Jeremy Corbyn under fire for foreword in 'anti-Semitic' book

Jeremy Corbyn described John A. Hobson's 1902 book "Imperialism: A Study" as a "great tome."

London (CNN)Jeremy Corbyn, the leader of the UK's opposition Labour Party, has come under fire after it emerged that he wrote a foreword to a century-old book that has been branded anti-Semitic.

The 1902 book, written by the English economist and critic of imperialism John A. Hobson, claimed that Europe's financial and political institutions were controlled by "men of a single and peculiar race" who were in a "unique position to control the policy of nations."
"There is not a war, a revolution, an anarchist assassination, or any other public shock, which is not gainful to these men; they are harpies who suck their gains from every new forced expenditure and every sudden disturbance of public credit," he wrote in "Imperialism: A Study."
Hobson also referred to the Rothschilds, a wealthy Jewish family who established a banking empire in the 1700s, and questioned whether a "great war could be undertaken by any European State" if the family or its connections "set their face against it?"
    Corbyn wrote his foreword for the 2011 edition of Hobson's work.
    He added that every "great political act involving a new flow of capital" requires the "sanction and the practical aid" of these men, whom he described as a "little group of financial kings."
    In his foreword to a 2011 edition of the book, Corbyn -- who was then a backbench Member of Parliament -- described the work as a "great tome" and noted that Hobson's analysis of the pressures pushing for the expansion of the British Empire was "brilliant and very controversial at the time."
    Eight years later, the Labour leader is facing sharp criticism from politicians and Jewish groups alike for his perceived endorsement of the work and its anti-Semitic statements.
    The Jewish Labour Movement, an affiliate of the Labour Party since 1920, expressed shock at the revelation and said Labour members had once again found that their leader "has endorsed antisemitic propaganda."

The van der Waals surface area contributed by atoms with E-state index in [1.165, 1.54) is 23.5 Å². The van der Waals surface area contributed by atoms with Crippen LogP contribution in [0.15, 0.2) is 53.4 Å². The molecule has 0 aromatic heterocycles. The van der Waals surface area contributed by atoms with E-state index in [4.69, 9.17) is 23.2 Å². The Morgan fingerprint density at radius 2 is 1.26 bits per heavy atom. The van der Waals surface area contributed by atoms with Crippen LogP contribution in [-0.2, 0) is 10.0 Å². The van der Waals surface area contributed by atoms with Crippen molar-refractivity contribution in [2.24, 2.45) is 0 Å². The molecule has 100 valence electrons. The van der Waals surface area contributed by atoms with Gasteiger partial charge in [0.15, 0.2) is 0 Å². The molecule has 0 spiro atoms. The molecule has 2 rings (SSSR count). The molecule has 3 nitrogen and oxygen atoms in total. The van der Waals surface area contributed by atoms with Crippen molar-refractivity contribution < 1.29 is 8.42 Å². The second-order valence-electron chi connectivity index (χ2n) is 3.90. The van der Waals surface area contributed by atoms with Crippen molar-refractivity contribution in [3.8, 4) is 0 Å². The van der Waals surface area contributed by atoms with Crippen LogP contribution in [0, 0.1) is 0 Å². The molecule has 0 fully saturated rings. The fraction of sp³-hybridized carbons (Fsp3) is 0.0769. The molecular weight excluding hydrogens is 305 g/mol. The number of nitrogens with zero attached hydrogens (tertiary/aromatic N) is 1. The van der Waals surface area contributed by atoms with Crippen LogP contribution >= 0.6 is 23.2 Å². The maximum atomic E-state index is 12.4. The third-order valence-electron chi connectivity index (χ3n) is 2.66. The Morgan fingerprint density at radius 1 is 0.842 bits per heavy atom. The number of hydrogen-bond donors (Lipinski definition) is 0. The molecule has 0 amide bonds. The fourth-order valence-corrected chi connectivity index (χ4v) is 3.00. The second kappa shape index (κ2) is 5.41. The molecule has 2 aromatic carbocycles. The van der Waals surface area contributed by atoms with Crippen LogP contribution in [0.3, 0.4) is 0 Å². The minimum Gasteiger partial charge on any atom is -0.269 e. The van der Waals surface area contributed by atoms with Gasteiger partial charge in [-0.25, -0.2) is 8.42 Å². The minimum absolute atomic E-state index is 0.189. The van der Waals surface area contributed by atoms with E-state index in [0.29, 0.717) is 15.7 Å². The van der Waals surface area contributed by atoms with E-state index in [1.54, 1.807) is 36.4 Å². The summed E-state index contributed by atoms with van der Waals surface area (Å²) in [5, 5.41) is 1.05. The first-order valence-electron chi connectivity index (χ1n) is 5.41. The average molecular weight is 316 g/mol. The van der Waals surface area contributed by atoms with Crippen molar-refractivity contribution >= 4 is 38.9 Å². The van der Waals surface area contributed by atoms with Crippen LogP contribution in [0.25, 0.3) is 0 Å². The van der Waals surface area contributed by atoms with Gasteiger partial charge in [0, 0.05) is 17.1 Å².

"Given how much he says he abhors anti-Jewish racism, Jeremy Corbyn must be the unluckiest anti-racist in history," a spokesman wrote in a statement posted on the organization's Twitter account.
    "But in truth, it's no accident that he's praised an author who peddled what we would recognize today as left antisemitic tropes.
    "Any other Labour member would have been suspended after this. He should consider his position."
    Marie van der Zyl, the president of the Board of Deputies of British Jews, has written to Corbyn expressing "grave concern" over the foreword, according to a statement on the board's website. She said segments of the work are "pure and unequivocal racism" and noted that "there can be no apology for it."
    The Labour Party defended Corbyn, telling CNN in a statement that the foreword "praised the Liberal Hobson's century-old classic study of imperialism in Africa and Asia."
    "Similarly to other books of its era, Hobson's work contains outdated and offensive references and observations, and Jeremy completely rejects the anti-Semitic elements of his analysis," the party said.
    Corbyn indeed praises Hobson within his foreword for "railing against the commercial interests that fuel the role of the popular press with tales of imperial might," which in turn led to "racist caricatures of African and Asian peoples."
    In recent years, Labour has been accused of turning a blind eye to the resurgence of anti-Semitism within British politics and the party itself.
    Corbyn himself has faced sharp criticism as an outspoken critic of Israel and campaigner for Palestinian rights.
    He also drew condemnation for being present at a 2014 wreath-laying ceremony in Tunisia at the grave of the perpetrators of the 1972 Munich attack, in which 11 Israeli Olympians were killed by Palestinian militants.
      Numerous Labour politicians have since turned against Corbyn, including Member of Parliament Wes Streeting, who called on other Labour parliamentarians to "refuse to defend" him over the foreword. "If he wants to defend the indefensible, he should go on the airwaves and defend himself," he wrote on Twitter. "He has a responsibility to explain himself."
      Ian Austin, an independent MP who quit Labour in part over its failure to tackle anti-Semitism, added that Corbyn was "completely unfit to lead the Labour Party."